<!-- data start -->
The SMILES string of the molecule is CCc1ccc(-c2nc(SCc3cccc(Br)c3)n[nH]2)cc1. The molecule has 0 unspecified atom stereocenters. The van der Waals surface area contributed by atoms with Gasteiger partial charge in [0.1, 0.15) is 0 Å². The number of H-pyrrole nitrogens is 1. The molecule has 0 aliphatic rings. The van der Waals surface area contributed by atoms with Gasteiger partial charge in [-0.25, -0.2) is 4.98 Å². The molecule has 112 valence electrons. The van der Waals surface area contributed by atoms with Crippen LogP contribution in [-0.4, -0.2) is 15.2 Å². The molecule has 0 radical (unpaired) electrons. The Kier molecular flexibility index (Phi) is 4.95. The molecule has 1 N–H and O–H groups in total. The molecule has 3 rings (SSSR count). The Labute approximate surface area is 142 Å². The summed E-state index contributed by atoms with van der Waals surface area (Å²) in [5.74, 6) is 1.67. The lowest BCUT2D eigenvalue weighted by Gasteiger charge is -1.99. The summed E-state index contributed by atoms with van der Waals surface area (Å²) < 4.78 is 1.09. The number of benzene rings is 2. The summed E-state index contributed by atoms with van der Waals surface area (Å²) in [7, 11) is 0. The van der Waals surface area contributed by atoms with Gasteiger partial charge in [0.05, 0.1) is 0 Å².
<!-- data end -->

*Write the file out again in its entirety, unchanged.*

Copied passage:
The SMILES string of the molecule is CCc1ccc(-c2nc(SCc3cccc(Br)c3)n[nH]2)cc1. The molecule has 0 unspecified atom stereocenters. The van der Waals surface area contributed by atoms with Gasteiger partial charge in [0.1, 0.15) is 0 Å². The number of H-pyrrole nitrogens is 1. The molecule has 0 aliphatic rings. The van der Waals surface area contributed by atoms with Gasteiger partial charge in [-0.25, -0.2) is 4.98 Å². The molecule has 112 valence electrons. The van der Waals surface area contributed by atoms with Crippen LogP contribution in [-0.4, -0.2) is 15.2 Å². The molecule has 0 radical (unpaired) electrons. The Kier molecular flexibility index (Phi) is 4.95. The molecule has 1 N–H and O–H groups in total. The molecule has 3 rings (SSSR count). The Labute approximate surface area is 142 Å². The summed E-state index contributed by atoms with van der Waals surface area (Å²) in [5.74, 6) is 1.67. The lowest BCUT2D eigenvalue weighted by Gasteiger charge is -1.99. The summed E-state index contributed by atoms with van der Waals surface area (Å²) < 4.78 is 1.09. The number of benzene rings is 2. The summed E-state index contributed by atoms with van der Waals surface area (Å²) in [7, 11) is 0. The van der Waals surface area contributed by atoms with Gasteiger partial charge in [0.05, 0.1) is 0 Å².